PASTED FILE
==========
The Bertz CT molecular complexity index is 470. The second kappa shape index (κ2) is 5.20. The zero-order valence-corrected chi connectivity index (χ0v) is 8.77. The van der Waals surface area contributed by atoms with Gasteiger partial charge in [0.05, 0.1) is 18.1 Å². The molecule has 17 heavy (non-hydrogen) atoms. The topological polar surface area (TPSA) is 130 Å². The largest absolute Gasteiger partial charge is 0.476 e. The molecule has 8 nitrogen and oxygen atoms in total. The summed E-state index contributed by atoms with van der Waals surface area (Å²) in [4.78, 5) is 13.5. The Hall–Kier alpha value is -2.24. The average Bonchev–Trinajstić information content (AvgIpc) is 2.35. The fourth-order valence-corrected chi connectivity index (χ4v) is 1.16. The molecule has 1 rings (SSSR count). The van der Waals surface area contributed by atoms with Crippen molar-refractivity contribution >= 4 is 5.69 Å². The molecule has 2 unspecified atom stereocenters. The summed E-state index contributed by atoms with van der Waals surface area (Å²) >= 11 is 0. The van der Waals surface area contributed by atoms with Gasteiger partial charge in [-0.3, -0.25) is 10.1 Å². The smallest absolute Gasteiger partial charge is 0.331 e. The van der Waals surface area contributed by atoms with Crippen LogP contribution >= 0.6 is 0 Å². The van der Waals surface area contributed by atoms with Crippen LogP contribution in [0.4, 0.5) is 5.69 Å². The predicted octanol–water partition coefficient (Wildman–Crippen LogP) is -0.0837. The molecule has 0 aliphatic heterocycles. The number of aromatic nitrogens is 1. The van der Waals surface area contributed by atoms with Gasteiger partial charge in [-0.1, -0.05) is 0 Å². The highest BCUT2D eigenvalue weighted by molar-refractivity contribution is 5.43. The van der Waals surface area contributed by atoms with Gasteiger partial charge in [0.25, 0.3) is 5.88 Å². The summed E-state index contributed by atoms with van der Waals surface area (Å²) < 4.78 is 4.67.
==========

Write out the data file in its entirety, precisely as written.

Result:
The Bertz CT molecular complexity index is 470. The second kappa shape index (κ2) is 5.20. The zero-order valence-corrected chi connectivity index (χ0v) is 8.77. The van der Waals surface area contributed by atoms with Gasteiger partial charge in [0.05, 0.1) is 18.1 Å². The molecule has 17 heavy (non-hydrogen) atoms. The topological polar surface area (TPSA) is 130 Å². The largest absolute Gasteiger partial charge is 0.476 e. The molecule has 8 nitrogen and oxygen atoms in total. The summed E-state index contributed by atoms with van der Waals surface area (Å²) in [4.78, 5) is 13.5. The Hall–Kier alpha value is -2.24. The average Bonchev–Trinajstić information content (AvgIpc) is 2.35. The fourth-order valence-corrected chi connectivity index (χ4v) is 1.16. The molecule has 1 rings (SSSR count). The van der Waals surface area contributed by atoms with Crippen molar-refractivity contribution >= 4 is 5.69 Å². The molecule has 2 unspecified atom stereocenters. The summed E-state index contributed by atoms with van der Waals surface area (Å²) >= 11 is 0. The van der Waals surface area contributed by atoms with Gasteiger partial charge in [-0.3, -0.25) is 10.1 Å². The smallest absolute Gasteiger partial charge is 0.331 e. The van der Waals surface area contributed by atoms with Crippen LogP contribution >= 0.6 is 0 Å². The van der Waals surface area contributed by atoms with Crippen LogP contribution in [0.4, 0.5) is 5.69 Å². The predicted octanol–water partition coefficient (Wildman–Crippen LogP) is -0.0837. The molecule has 0 aliphatic heterocycles. The number of aromatic nitrogens is 1. The van der Waals surface area contributed by atoms with Gasteiger partial charge in [-0.1, -0.05) is 0 Å². The highest BCUT2D eigenvalue weighted by molar-refractivity contribution is 5.43. The van der Waals surface area contributed by atoms with Gasteiger partial charge in [0.25, 0.3) is 5.88 Å². The summed E-state index contributed by atoms with van der Waals surface area (Å²) < 4.78 is 4.67.